here is a DP problem which i am solving from 2 days now. and i am finding a damn difficult. can you please tell what is overlaaping subproblem and what is optimal substructure in this problem. then i will try it again. any help will be appreciated. thanks

http://www.spoj.pl/problems/GNYR09F/

thanks

So, how long ago did you get this assignment? Here it is, less than 2 days until it is due, and it doesn't appear to be a trivial problem. Sorry, but we don't help you cheat. You have to do this on your own. We'll help once you have made some REASONABLE attempt to solve it yourself, in that we will critique your code, or point you in the (hopefully) right direction. So far, you just want someone to solve your conundrum for you... :-(

@rubberman: I think the comment was to mean that he had been working on it already for two days without luck. The link is to an online progreamming competition so I doubt this is an assignment, per se.

ohh! on what basis thing have you thought that it is a homwork ? have you ever seen any teacher giving homwork from a online judge ?

"Homework" in this sense is any small exercise that is intended for learning, practice, or personal gain.

  • Learning exercises don't teach you much if you're told how to do it or given the solution.
  • Practice exercises don't let you practice when someone else does it.
  • Since the point of a competition is for you to solve the problem, being told the solution is tantamount to cheating.

If you've been working on this for two days then you should have no problem describing the many ways you've tried to solve it and how those solutions weren't sufficient. If you can't do that then your claim of working on it for two days rings untrue.

There's multiple ways to do this. This could be solved with (discrete) math alone although I think you're aiming for a more brute-force approach right?

In that case a logical start would be to implement the AdjBC() function. You don't have to start at the most significant bit for obvious reasons so it's not that hard. You could start with something like this:

    // Just random to illustrate.
    int number = 100;

    // Going through the bits starting at the least significant bit.
    while (number != 0)
    {
        // Access your current bit with "(number & 0x1)".
        printf("%d", (number & 0x1));

        // Advance to the next bit by bitshifting.
        number >>= 1;
    }

You have a basic structure now to access every bit of a number so the remaining task, determining the result of AdjBC(), should be something you could manage now.

From then on determining x using n and k would be easy to brute-force. (but inefficient) Seems like a pretty fun problem to solve, might try it once I am home..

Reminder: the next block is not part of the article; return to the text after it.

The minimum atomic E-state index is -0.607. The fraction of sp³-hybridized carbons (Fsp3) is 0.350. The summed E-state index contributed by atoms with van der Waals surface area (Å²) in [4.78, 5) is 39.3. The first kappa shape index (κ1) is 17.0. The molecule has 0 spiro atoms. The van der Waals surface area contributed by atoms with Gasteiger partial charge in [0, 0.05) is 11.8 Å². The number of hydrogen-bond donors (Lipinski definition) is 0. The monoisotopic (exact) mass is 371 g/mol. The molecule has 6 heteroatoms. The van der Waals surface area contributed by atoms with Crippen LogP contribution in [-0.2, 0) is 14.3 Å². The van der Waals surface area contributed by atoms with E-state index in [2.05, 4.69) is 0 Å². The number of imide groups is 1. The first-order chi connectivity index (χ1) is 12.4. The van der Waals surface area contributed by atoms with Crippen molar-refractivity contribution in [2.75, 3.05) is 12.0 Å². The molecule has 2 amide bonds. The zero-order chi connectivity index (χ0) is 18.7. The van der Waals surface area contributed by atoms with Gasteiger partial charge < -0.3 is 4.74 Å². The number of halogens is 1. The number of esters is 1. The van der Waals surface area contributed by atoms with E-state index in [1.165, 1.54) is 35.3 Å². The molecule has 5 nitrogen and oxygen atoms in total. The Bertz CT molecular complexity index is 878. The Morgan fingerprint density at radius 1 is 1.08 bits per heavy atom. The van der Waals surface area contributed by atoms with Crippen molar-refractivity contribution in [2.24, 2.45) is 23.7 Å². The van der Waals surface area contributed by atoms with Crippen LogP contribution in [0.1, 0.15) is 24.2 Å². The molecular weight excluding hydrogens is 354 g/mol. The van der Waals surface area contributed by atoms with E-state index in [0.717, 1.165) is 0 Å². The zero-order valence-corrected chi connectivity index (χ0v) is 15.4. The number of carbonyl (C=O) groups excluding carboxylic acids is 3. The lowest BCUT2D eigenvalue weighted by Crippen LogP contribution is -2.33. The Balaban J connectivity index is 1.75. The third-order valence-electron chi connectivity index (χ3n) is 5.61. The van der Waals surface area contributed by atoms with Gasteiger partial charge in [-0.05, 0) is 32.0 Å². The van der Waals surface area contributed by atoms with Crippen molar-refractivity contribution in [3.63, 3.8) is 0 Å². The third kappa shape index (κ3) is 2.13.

Edited 4 Years Ago by Gonbe

Giving it some thought you should ignore the previous post as I think it's a poor way of solving it. it will work and it pretty easy but after thinking about it dynamic programming would make this pretty easy to solve as well without going into mathematics that much while yielding better performance.

The result of n,k could be formed depending on the last bit and then entering recursion to check subproblems. (if the bit is 1 (n-1, k-1) otherwise (n-1, k)) you can use dynamic programming to speed this up. It's also incomplete the way I describe it now but the essence of it should work.

if it ends with a 0 you could see it as a direct subproblem but if it ends in a 1 you have to take into account that 1 and it's not a direct subproblem. (but very closely related)

-edit-
actually, if it ends in one it would default to the subproblem of ending_with_zero(n-1, k) + ending_with_one(n-1, k-1). The first would result in the ending of 10 so k remains the same while the other would result in the ending of 11 so k is lessened and the recursion should mind that ending in a 1 again would lessen k by 1 again.

Edited 4 Years Ago by Gonbe

exactly, my thought was just like this, but my prob was that should i use a 3D Dp here ? because for n,k and one for 1 or 0 ?

Giving it some thought you should ignore the previous post

The more you backtrack like this (you've done it twice that I know of today) maybe you should give it some thought before posting... Maybe??? ;-)

The more you backtrack like this (you've done it twice that I know of today) maybe you should give it some thought before posting... Maybe??? ;-)

Oh look, one of the clowns from the other thread. Nice contribution to this thread as well bud. I assume you're still upset about the discussion in the other thread? Maybe you should reply to the questions asked in threads instead of contributing absolutely nothing and merely attempt to de-rail the thread by attempting to flame someone who is actually trying to help the OP... Maybe??? ;-).

Besides, I can't care less about your opinion so you're just wasting your time. I'm honored you're tracking my posts though. I feel bad for having upset you so easily. Oh wait, I don't.

exactly, my thought was just like this, but my prob was that should i use a 3D Dp here ? because for n,k and one for 1 or 0 ?

Yeah that's what I would do. The 3rd dimension having a fixed size of 2. (so in that sense you could also view it as 2 2-dimensional arrays)

-edit-

To elaborate on the "should" part of your question: you'll want to track 2 different types of subsets. There's not 1 generic sub-problem once going into the recursion but 2. (the n,k combination could be identical but the context can be different; The 'outer problem' ended in either a 1 or 0. So this context provides a slightly different problem hence storing their results seperately (in a 3rd dimension))

Edited 4 Years Ago by happygeek: infraction/ban not warranted

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